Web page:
Monday, May 10, 2010

Where Many of the Insufferable Atheists Congregate

If you've ever been bombarded by atheists on your blog, it may be useful to know where they congregate to organize their little internet infidel atheist strikes.

http://www.wearesmrt.com/bb/viewforum.php?f=35

Some reaction to my most recent post.


Postby BeamStalk » Mon May 10, 2010 10:16 pm
He is f@#%ing retarded.


Wow. What an impressive argument. I am almost convinced of my wrongheadedness.





Postby rufustfirefly » Mon May 10, 2010 10:23 pm
They think that just by saying that objective moral values come from "God", that it's true. We made up "gods" to justify our moral values. It used to be the best way to get people to pay attention to those values. Fear of god, fear of punishment. And even then, it didn't work very well.
Does rufus really think this is the argument? I sense a lack of logical ability here.





Postby Whateverman » Mon May 10, 2010 11:51 pm
First off, the problem of evil involves gratuitous (purposeless) evil? Since when? The Nazis were purposeful and represented the state-of-the-art of evil; an all powerful all beneficent deity should have stopped them.
Whatev, if it's just plain evil that is proposed on the problem of evil, this is an ineffective argument. It's fairly easy to show that God and plain ol' evil could coexist using the free will defense. I'm trying to help you out here.





Postby BathTub » Tue May 11, 2010 12:45 am
Irrelevant!
Mr. Tub is trying to make fun of me because I have so often pointed out the red herrings he introduces when trolling on Christian blogs. But whose fault is that?

That's all that's really notable as of now. I find it interesting they haven't dealt with my argument. I see a lot of appeal to ridicule and red herrings, but where's the refutation? Your precious argument from evil is on the line here!!!!!111!!!!1!1oneone

73 comments:

Marcus McElhaney said...

The reason why there is no rebuttal is because they have none! And deep down they know it!

bossmanham said...

Yep. Watch out, BTW, you might incur the wrath of the WeAreSmrt atheists.

;)

Whateverman said...

Whateverman: First off, the problem of evil involves gratuitous (purposeless) evil? Since when? The Nazis were purposeful and represented the state-of-the-art of evil; an all powerful all beneficent deity should have stopped them.

Bossmanham: if it's just plain evil that is proposed on the problem of evil, this is an ineffective argument. It's fairly easy to show that God and plain ol' evil could coexist using the free will defense.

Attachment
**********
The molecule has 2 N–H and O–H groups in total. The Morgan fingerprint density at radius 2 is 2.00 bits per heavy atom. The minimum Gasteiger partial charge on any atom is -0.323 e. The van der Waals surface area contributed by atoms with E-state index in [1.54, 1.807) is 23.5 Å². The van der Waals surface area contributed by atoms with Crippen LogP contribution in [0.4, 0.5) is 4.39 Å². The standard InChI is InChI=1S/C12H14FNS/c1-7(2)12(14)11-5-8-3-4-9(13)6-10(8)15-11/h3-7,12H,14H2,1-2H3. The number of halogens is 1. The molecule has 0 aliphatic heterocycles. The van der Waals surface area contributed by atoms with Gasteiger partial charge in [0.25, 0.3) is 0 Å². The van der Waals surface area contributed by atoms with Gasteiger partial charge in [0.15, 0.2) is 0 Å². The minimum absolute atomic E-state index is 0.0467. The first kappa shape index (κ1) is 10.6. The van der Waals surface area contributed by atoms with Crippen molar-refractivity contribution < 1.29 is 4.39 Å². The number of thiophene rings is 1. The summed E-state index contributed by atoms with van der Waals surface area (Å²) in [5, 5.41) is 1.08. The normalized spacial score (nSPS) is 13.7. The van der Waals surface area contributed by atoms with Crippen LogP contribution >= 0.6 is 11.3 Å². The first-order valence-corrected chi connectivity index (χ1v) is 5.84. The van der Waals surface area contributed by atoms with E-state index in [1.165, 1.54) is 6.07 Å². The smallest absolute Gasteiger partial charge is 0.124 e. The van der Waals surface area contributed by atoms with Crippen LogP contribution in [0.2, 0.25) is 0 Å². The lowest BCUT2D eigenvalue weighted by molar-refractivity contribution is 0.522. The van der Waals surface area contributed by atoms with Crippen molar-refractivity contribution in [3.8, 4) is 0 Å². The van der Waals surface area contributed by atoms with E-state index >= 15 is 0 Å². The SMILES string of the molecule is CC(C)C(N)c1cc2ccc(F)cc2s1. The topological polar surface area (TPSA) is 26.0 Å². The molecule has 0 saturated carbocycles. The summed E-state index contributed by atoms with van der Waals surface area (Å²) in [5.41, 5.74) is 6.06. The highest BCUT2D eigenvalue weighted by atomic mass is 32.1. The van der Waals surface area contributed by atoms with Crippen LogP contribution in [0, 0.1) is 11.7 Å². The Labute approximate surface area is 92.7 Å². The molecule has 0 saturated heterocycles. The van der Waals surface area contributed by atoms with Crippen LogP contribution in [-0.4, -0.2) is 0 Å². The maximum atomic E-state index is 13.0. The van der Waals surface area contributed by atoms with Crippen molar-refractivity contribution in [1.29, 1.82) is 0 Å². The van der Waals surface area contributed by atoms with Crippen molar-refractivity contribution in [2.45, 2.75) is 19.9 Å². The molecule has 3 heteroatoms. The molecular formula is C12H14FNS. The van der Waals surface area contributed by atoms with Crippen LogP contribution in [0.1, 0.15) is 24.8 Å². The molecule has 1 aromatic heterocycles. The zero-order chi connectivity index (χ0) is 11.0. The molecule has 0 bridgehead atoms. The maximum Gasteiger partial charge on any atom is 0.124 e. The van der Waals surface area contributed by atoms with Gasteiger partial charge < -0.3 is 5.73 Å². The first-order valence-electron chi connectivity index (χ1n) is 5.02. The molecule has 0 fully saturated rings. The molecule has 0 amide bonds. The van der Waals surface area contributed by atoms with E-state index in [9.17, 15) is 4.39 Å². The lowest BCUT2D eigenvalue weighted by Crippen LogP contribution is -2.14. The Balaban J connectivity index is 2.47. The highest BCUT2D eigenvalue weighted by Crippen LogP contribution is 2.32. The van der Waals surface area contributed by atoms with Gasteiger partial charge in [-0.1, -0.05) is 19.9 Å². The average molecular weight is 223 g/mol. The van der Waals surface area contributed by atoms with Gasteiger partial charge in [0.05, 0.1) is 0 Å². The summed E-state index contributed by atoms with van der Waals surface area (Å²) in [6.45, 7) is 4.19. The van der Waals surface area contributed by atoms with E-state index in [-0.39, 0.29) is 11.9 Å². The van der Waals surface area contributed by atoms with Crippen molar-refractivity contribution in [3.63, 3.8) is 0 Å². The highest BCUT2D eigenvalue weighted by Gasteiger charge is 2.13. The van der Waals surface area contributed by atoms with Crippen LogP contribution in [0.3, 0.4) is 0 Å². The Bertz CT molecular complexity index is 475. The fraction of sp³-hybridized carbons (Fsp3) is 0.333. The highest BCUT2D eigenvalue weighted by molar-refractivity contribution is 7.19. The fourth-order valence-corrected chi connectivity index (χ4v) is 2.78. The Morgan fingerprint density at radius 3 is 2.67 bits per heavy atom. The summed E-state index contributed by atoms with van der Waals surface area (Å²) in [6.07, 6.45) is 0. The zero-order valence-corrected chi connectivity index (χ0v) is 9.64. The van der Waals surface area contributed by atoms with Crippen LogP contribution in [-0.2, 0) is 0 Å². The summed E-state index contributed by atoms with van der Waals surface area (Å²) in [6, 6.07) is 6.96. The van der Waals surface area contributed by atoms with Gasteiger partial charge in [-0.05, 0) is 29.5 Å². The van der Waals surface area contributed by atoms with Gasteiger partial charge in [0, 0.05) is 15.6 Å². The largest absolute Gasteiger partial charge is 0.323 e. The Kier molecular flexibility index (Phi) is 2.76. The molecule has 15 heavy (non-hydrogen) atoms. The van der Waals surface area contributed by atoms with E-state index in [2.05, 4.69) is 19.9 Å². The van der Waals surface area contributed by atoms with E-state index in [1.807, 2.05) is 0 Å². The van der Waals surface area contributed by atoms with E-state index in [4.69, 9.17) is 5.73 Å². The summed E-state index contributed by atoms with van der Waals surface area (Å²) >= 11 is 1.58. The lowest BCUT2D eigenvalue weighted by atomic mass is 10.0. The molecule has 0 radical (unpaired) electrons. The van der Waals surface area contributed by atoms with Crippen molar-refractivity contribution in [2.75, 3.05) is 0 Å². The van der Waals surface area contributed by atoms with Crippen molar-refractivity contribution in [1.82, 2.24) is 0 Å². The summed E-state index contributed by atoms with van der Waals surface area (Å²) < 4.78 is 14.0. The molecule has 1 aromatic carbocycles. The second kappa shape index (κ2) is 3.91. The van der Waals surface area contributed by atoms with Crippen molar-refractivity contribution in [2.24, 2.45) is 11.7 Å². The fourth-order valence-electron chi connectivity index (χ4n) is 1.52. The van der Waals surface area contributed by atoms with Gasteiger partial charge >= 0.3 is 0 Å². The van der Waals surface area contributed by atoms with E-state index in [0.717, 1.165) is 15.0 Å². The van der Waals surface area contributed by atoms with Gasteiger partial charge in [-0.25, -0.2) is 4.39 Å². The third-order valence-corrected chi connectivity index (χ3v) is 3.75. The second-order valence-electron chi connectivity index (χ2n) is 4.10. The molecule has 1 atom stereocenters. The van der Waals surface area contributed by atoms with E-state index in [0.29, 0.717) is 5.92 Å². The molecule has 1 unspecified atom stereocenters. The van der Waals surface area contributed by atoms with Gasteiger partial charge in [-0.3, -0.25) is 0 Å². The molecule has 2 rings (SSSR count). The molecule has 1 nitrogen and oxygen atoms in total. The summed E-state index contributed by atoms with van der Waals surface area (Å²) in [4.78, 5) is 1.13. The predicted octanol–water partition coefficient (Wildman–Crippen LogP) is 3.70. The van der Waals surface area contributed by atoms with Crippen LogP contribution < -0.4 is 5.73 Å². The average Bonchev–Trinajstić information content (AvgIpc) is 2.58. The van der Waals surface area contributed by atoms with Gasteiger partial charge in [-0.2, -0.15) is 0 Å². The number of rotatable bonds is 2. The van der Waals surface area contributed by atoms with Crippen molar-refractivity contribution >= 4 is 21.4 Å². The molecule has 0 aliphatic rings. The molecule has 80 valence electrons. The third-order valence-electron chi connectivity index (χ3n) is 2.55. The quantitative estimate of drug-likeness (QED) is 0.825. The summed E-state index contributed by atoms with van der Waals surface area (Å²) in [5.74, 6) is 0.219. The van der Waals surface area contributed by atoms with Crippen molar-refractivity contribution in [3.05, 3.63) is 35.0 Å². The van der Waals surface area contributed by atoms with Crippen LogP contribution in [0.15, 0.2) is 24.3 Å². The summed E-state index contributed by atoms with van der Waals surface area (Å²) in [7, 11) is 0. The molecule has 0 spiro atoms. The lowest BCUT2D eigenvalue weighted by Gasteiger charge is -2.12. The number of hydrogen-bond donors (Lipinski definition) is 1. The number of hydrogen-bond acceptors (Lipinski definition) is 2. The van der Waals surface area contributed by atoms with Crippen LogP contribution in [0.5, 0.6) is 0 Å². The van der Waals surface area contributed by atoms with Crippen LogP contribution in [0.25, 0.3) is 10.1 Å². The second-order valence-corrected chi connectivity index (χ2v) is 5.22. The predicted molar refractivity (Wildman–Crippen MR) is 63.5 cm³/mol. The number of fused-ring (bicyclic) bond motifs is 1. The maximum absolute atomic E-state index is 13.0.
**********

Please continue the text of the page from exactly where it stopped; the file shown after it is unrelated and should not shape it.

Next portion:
If free will allows God to let 6 million Jews be killed because the Nazis desired it, then God is not omni-benevolent. If you insist on defining God with that characteristic, then it follows that either your definition is wrong, or your God does not exist.

Whateverman said...

By the way, intellectual "self-gratification" really doesn't lend the arguments here any credibility, Marcus.

Rhology said...

Whateverman,

Y'alls' argumenta ad vulgaritum need work. I'm sure you can get viler than that.

If free will allows God to let 6 million Jews be killed because the Nazis desired it, then God is not omni-benevolent.

Make an argument. Why not?

Whateverman said...

My argument has already been made: perfect goodness can not allow evil to occur unchallenged. Any rationalization to the contrary will result in that goodness NOT being perfect.

Rhology said...

Two questions:
1) Who says it's unchallenged?

2) Please define "evil" in an objective way, given atheism.


(BTW, I don't particularly like the free-will defense, but you haven't hit its chinks yet, so I'm going to see how well you back up your big talk at your little atheist enclave forum, b/c atheists trying to argue amuses me.)

bossmanham said...

Whatev,

Well for you argument to work, this evil act must actually be objectively evil. So you must accept objective evil, but then it would mean that objective moral values exist, and then it would follow that God exists.

So, when you're willing to admit that, then we can get into why He might allow such acts.

Rhology said...

Hmm, do you think that whateverman's public pummeling will be chortled about much on their WeRSmrt forum? Or will they just ignore it b/c it makes them uncomfy?

Whateverman said...

Rho did ask: Two questions:
1) Who says it's unchallenged?

There's no objective evidence that God challenged the evil of the third Reich. If you'd be so kind as to show me some, that'd be a significant debunking of my argument.

2) Please define "evil" in an objective way, given atheism.
I'm under no obligation to do this, and given that I'm neither an atheist nor do I believe that "objective goodness" exists, I don't see why I should define objective evil either.